British Antarctic Survey study shows significant differences in feeding patterns across White-chinned Petrel colonies in the South Atlantic

White chinned petrel Richard Phillips 1536x1024A White-chinned Petrel is fitted with a tracking sensor; photograph by Richard Phillips

Insights from the second year of a British Antarctic Survey’s study analysing at-sea distributions of White-chinned Petrels Procellaria aequinoctialis from South Georgia (Islas Georgias del Sur)* has revealed significant differences in feeding patterns across breeding sites.

The multi-year study, Spatial Segregation of Seabirds at South Georgia, led by Dr Victoria Warwick-Evans, aims to identify the at-sea distribution and fisheries overlap of birds from different colonies to pinpoint high-risk areas and address bycatch impacts on the species.

Satellite transmitters were fitted to adult petrels incubating eggs in December 2022 at two locations, King Edward Point and Bird Island. The birds’ movement will be tracked until the late chick-rearing phase (when the batteries in the device run out). Early tracking data has revealed birds from King Edward Point and Bird Island travel to similar foraging areas on the Patagonian Shelf and near the Antarctic Peninsula, however, so far only birds from King Edward Point have fed in waters to the north or east of South Georgia.

Seabird Tracking Study South Georgia Jan2023 UpdateA map showing the routes of White-chinned Petrels tracked from Bird Island (red) and King Edward Point (green)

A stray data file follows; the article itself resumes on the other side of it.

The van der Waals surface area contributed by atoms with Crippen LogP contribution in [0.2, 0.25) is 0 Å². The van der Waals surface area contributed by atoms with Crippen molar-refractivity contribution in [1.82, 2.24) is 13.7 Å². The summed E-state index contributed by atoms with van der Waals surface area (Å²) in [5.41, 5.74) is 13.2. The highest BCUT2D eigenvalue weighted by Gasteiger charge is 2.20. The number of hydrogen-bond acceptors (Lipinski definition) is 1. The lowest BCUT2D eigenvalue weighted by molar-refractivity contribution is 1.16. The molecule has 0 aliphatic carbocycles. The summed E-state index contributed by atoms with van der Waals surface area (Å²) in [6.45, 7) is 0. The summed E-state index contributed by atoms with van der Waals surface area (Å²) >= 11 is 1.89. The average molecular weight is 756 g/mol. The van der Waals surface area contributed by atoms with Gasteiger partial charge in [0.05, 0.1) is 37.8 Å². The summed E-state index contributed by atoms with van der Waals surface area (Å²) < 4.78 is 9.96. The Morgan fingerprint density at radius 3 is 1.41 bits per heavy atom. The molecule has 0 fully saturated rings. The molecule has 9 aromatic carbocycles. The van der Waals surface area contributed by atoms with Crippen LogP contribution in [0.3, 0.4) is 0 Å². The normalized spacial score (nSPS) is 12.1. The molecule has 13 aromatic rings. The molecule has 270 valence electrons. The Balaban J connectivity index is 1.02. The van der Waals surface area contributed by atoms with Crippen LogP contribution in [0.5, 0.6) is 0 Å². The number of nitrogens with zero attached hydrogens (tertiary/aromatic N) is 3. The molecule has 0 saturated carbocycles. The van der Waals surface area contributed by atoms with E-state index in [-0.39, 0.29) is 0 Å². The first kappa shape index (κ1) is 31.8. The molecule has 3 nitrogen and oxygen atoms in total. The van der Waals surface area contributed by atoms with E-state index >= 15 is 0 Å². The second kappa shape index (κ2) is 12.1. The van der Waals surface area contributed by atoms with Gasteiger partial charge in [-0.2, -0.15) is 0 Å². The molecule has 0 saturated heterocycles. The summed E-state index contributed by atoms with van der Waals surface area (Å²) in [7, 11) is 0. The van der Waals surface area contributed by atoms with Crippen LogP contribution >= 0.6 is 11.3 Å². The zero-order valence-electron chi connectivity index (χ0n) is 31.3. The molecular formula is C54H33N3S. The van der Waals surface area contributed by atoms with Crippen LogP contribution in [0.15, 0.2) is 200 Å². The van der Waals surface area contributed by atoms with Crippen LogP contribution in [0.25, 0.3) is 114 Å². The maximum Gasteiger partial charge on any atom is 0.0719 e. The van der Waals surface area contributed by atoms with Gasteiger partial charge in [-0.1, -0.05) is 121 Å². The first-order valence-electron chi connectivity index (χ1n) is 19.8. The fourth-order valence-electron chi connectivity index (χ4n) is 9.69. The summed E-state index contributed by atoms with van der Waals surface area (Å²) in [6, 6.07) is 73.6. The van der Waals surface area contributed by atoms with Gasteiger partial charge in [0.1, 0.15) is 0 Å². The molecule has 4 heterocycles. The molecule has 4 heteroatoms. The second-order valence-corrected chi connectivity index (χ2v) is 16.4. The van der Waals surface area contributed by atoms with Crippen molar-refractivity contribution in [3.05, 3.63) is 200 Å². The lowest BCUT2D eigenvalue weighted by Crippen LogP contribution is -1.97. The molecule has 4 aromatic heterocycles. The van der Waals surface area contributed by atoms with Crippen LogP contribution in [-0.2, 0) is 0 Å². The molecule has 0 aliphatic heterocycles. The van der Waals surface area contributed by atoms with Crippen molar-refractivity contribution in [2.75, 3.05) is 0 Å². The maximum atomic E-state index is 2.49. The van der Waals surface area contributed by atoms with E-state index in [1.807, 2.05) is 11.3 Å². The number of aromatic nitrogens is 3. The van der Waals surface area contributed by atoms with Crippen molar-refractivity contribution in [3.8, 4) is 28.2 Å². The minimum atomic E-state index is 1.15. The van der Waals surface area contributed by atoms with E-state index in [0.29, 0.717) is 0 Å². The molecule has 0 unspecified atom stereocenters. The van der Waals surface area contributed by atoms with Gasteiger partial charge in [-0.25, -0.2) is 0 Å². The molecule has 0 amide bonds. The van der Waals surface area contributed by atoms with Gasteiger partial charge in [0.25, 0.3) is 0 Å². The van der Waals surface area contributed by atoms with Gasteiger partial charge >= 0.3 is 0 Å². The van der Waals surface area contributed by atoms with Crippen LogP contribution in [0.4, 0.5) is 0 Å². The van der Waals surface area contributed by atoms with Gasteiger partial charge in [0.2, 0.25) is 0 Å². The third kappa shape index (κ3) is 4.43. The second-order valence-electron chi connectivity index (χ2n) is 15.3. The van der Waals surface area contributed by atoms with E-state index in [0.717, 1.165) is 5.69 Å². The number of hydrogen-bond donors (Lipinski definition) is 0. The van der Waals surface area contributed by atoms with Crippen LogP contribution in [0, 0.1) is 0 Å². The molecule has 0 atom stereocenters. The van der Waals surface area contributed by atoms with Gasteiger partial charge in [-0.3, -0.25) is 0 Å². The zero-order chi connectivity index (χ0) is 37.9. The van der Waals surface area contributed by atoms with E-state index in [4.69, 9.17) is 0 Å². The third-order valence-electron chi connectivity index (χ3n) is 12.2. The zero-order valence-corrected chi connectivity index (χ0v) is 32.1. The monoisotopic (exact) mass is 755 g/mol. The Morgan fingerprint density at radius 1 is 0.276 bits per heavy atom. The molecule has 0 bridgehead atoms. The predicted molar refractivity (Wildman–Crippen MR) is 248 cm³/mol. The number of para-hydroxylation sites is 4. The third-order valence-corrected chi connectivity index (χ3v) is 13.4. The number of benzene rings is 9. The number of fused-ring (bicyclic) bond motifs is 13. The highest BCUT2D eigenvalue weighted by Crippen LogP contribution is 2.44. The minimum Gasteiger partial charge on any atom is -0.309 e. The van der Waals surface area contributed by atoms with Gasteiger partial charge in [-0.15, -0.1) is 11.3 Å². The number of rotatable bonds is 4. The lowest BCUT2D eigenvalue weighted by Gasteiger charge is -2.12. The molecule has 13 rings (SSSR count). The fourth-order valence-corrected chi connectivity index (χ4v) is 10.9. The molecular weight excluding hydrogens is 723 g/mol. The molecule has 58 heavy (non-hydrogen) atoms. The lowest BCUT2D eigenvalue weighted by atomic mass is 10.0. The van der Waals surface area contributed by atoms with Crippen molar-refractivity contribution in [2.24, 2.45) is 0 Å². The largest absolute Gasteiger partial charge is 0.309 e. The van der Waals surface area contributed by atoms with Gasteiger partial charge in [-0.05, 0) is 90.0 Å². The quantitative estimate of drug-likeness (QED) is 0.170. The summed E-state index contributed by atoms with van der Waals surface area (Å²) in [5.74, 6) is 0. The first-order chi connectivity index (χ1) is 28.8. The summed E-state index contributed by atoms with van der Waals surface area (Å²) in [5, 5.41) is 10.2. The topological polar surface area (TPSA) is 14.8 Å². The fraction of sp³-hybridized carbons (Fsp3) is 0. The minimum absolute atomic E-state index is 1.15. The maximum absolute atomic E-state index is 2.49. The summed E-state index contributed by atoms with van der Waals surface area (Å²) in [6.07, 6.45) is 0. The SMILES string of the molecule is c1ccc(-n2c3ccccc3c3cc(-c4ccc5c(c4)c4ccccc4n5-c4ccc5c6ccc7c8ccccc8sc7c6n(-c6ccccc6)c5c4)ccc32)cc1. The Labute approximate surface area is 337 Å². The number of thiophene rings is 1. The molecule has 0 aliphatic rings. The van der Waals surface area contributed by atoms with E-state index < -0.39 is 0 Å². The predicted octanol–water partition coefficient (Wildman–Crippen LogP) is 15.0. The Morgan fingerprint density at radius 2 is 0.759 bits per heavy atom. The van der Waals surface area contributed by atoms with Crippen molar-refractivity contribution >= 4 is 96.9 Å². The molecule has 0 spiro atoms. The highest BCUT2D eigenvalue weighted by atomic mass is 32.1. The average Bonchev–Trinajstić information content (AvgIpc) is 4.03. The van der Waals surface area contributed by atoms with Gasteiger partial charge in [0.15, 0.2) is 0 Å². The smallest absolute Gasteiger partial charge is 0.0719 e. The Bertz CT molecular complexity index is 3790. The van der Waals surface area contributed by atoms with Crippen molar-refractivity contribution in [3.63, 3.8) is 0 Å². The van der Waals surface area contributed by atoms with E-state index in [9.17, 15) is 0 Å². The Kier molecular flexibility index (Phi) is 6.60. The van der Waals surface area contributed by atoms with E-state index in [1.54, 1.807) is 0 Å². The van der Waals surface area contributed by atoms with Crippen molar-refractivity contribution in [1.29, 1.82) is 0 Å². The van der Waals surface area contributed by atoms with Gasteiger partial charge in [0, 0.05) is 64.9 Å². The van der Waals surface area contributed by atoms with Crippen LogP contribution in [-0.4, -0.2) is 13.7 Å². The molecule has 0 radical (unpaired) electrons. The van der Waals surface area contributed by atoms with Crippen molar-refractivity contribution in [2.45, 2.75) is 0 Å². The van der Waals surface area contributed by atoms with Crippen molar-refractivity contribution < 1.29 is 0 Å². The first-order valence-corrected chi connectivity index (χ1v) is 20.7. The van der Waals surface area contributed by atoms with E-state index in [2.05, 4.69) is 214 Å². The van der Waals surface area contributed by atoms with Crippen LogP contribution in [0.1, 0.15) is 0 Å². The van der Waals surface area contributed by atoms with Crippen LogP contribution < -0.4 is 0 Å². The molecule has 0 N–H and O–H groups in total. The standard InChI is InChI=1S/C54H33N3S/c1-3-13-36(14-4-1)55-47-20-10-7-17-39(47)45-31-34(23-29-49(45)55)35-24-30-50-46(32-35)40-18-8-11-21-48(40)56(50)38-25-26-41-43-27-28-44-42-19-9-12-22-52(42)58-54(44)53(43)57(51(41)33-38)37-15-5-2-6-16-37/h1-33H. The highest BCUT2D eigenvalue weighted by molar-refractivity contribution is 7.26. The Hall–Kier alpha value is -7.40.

“The main aims of the project are to map the at-sea distributions and habitat preferences of birds breeding at different sites across South Georgia, and to identify the fishing fleets that likely pose the highest risk. This increased knowledge will focus conservation and management efforts and help safeguard the future of these globally important seabird populations.” Project leader, Dr Victoria Warwick-Evans

White-chinned Petrels are one of the most frequently killed seabirds in South American fisheries and the majority of those birds comes from breeding populations in South Georgia.

Four species are the focus of the ongoing study: Wandering Albatrosses, Northern Giant Petrels, Southern Giant Petrels and White-chinned Petrels. More information about the project, including an interactive map showing the tracks in near real-time, can be found at the British Antarctic Survey website.

25 January 2023

*A dispute exists between the Governments of Argentina and the United Kingdom of Great Britain and Northern Ireland concerning sovereignty over the Falkland Islands (Islas Malvinas), South Georgia and the South Sandwich Islands (Islas Georgias del Sur y Islas Sandwich del Sur) and the surrounding maritime areas.

The Agreement on the
Conservation of Albatrosses and Petrels

ACAP is a multilateral agreement which seeks to conserve listed albatrosses, petrels and shearwaters by coordinating international activity to mitigate known threats to their populations.

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